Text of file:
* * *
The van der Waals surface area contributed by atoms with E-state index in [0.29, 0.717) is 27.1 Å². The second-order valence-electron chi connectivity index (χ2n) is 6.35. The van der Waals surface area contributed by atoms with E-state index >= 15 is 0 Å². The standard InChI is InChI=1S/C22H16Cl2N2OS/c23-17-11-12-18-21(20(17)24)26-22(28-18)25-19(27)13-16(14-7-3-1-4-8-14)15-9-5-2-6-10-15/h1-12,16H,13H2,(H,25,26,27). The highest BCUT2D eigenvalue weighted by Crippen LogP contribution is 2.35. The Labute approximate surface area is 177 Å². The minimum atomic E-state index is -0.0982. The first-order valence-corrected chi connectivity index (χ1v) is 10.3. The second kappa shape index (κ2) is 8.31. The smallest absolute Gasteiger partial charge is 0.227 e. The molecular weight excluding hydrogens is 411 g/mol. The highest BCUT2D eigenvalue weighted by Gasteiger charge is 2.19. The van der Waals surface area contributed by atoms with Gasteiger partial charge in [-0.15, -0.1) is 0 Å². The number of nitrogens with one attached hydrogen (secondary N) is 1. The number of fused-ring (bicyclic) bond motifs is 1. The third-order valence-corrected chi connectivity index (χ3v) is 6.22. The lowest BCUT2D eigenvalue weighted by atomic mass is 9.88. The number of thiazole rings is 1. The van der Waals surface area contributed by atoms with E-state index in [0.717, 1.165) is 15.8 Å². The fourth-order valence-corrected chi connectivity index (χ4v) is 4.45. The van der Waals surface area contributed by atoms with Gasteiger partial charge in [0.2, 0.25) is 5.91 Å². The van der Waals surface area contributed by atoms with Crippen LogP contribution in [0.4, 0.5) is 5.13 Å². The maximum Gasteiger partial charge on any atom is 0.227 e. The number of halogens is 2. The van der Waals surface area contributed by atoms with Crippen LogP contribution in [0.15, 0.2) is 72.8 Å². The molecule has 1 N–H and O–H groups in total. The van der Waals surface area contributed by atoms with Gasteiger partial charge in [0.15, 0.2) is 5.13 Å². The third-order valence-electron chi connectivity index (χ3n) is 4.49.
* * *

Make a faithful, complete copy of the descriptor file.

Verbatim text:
The van der Waals surface area contributed by atoms with E-state index in [0.29, 0.717) is 27.1 Å². The second-order valence-electron chi connectivity index (χ2n) is 6.35. The van der Waals surface area contributed by atoms with E-state index >= 15 is 0 Å². The standard InChI is InChI=1S/C22H16Cl2N2OS/c23-17-11-12-18-21(20(17)24)26-22(28-18)25-19(27)13-16(14-7-3-1-4-8-14)15-9-5-2-6-10-15/h1-12,16H,13H2,(H,25,26,27). The highest BCUT2D eigenvalue weighted by Crippen LogP contribution is 2.35. The Labute approximate surface area is 177 Å². The minimum atomic E-state index is -0.0982. The first-order valence-corrected chi connectivity index (χ1v) is 10.3. The second kappa shape index (κ2) is 8.31. The smallest absolute Gasteiger partial charge is 0.227 e. The molecular weight excluding hydrogens is 411 g/mol. The highest BCUT2D eigenvalue weighted by Gasteiger charge is 2.19. The van der Waals surface area contributed by atoms with Gasteiger partial charge in [-0.15, -0.1) is 0 Å². The number of nitrogens with one attached hydrogen (secondary N) is 1. The number of fused-ring (bicyclic) bond motifs is 1. The third-order valence-corrected chi connectivity index (χ3v) is 6.22. The lowest BCUT2D eigenvalue weighted by atomic mass is 9.88. The number of thiazole rings is 1. The van der Waals surface area contributed by atoms with E-state index in [0.717, 1.165) is 15.8 Å². The fourth-order valence-corrected chi connectivity index (χ4v) is 4.45. The van der Waals surface area contributed by atoms with Gasteiger partial charge in [0.2, 0.25) is 5.91 Å². The van der Waals surface area contributed by atoms with Crippen LogP contribution in [0.4, 0.5) is 5.13 Å². The maximum Gasteiger partial charge on any atom is 0.227 e. The number of halogens is 2. The van der Waals surface area contributed by atoms with Crippen LogP contribution in [0.15, 0.2) is 72.8 Å². The molecule has 1 N–H and O–H groups in total. The van der Waals surface area contributed by atoms with Gasteiger partial charge in [0.15, 0.2) is 5.13 Å². The third-order valence-electron chi connectivity index (χ3n) is 4.49.